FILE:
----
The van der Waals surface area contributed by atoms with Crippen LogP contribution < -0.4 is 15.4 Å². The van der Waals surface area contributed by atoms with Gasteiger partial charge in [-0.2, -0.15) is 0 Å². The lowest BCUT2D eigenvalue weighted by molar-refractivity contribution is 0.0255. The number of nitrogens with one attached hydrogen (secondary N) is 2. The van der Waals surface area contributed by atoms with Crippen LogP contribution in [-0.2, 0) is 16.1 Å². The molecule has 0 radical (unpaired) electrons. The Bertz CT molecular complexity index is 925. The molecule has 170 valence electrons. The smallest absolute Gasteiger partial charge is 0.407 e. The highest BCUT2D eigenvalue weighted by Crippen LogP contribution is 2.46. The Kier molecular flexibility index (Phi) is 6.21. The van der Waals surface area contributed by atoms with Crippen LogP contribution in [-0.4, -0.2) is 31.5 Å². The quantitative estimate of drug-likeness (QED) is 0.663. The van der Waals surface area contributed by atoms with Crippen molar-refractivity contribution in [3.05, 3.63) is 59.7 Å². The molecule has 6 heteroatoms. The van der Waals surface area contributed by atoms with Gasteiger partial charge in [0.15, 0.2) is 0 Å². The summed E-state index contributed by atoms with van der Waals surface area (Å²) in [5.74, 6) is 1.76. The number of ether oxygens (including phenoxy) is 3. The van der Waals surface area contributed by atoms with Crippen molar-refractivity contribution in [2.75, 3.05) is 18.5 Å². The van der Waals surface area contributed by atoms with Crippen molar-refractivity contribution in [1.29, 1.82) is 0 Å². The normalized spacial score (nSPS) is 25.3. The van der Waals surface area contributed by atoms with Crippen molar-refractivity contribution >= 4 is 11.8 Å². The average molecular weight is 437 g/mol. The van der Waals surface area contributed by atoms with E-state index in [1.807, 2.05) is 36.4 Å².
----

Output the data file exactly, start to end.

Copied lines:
The van der Waals surface area contributed by atoms with Crippen LogP contribution < -0.4 is 15.4 Å². The van der Waals surface area contributed by atoms with Gasteiger partial charge in [-0.2, -0.15) is 0 Å². The lowest BCUT2D eigenvalue weighted by molar-refractivity contribution is 0.0255. The number of nitrogens with one attached hydrogen (secondary N) is 2. The van der Waals surface area contributed by atoms with Crippen LogP contribution in [-0.2, 0) is 16.1 Å². The molecule has 0 radical (unpaired) electrons. The Bertz CT molecular complexity index is 925. The molecule has 170 valence electrons. The smallest absolute Gasteiger partial charge is 0.407 e. The highest BCUT2D eigenvalue weighted by Crippen LogP contribution is 2.46. The Kier molecular flexibility index (Phi) is 6.21. The van der Waals surface area contributed by atoms with Crippen LogP contribution in [-0.4, -0.2) is 31.5 Å². The quantitative estimate of drug-likeness (QED) is 0.663. The van der Waals surface area contributed by atoms with Crippen molar-refractivity contribution in [3.05, 3.63) is 59.7 Å². The molecule has 6 heteroatoms. The van der Waals surface area contributed by atoms with Gasteiger partial charge in [0.15, 0.2) is 0 Å². The summed E-state index contributed by atoms with van der Waals surface area (Å²) in [5.74, 6) is 1.76. The number of ether oxygens (including phenoxy) is 3. The van der Waals surface area contributed by atoms with Crippen molar-refractivity contribution in [2.75, 3.05) is 18.5 Å². The van der Waals surface area contributed by atoms with Crippen molar-refractivity contribution in [1.29, 1.82) is 0 Å². The normalized spacial score (nSPS) is 25.3. The van der Waals surface area contributed by atoms with Crippen molar-refractivity contribution >= 4 is 11.8 Å². The average molecular weight is 437 g/mol. The van der Waals surface area contributed by atoms with E-state index in [1.807, 2.05) is 36.4 Å².